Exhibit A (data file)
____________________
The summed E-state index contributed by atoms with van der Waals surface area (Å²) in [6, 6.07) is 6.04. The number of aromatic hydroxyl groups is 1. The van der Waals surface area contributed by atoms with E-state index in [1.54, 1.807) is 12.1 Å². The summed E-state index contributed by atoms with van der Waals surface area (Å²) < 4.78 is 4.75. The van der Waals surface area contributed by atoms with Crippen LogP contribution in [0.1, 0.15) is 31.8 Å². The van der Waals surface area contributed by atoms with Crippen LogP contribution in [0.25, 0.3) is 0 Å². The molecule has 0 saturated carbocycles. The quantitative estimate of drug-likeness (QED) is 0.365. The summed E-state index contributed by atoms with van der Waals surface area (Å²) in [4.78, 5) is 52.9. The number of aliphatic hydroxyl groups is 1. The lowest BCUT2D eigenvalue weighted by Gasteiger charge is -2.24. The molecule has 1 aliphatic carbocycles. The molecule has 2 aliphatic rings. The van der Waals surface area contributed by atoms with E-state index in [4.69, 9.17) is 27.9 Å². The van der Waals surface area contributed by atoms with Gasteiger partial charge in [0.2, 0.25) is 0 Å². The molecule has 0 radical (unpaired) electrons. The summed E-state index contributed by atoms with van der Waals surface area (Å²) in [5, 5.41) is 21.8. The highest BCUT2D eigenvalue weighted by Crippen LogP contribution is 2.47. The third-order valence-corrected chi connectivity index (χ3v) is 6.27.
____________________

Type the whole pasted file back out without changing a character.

The summed E-state index contributed by atoms with van der Waals surface area (Å²) in [6, 6.07) is 6.04. The number of aromatic hydroxyl groups is 1. The van der Waals surface area contributed by atoms with E-state index in [1.54, 1.807) is 12.1 Å². The summed E-state index contributed by atoms with van der Waals surface area (Å²) < 4.78 is 4.75. The van der Waals surface area contributed by atoms with Crippen LogP contribution in [0.1, 0.15) is 31.8 Å². The van der Waals surface area contributed by atoms with Crippen LogP contribution in [0.25, 0.3) is 0 Å². The molecule has 0 saturated carbocycles. The quantitative estimate of drug-likeness (QED) is 0.365. The summed E-state index contributed by atoms with van der Waals surface area (Å²) in [4.78, 5) is 52.9. The number of aliphatic hydroxyl groups is 1. The lowest BCUT2D eigenvalue weighted by Gasteiger charge is -2.24. The molecule has 1 aliphatic carbocycles. The molecule has 2 aliphatic rings. The van der Waals surface area contributed by atoms with E-state index in [4.69, 9.17) is 27.9 Å². The van der Waals surface area contributed by atoms with Gasteiger partial charge in [0.2, 0.25) is 0 Å². The molecule has 0 radical (unpaired) electrons. The summed E-state index contributed by atoms with van der Waals surface area (Å²) in [5, 5.41) is 21.8. The highest BCUT2D eigenvalue weighted by Crippen LogP contribution is 2.47. The third-order valence-corrected chi connectivity index (χ3v) is 6.27.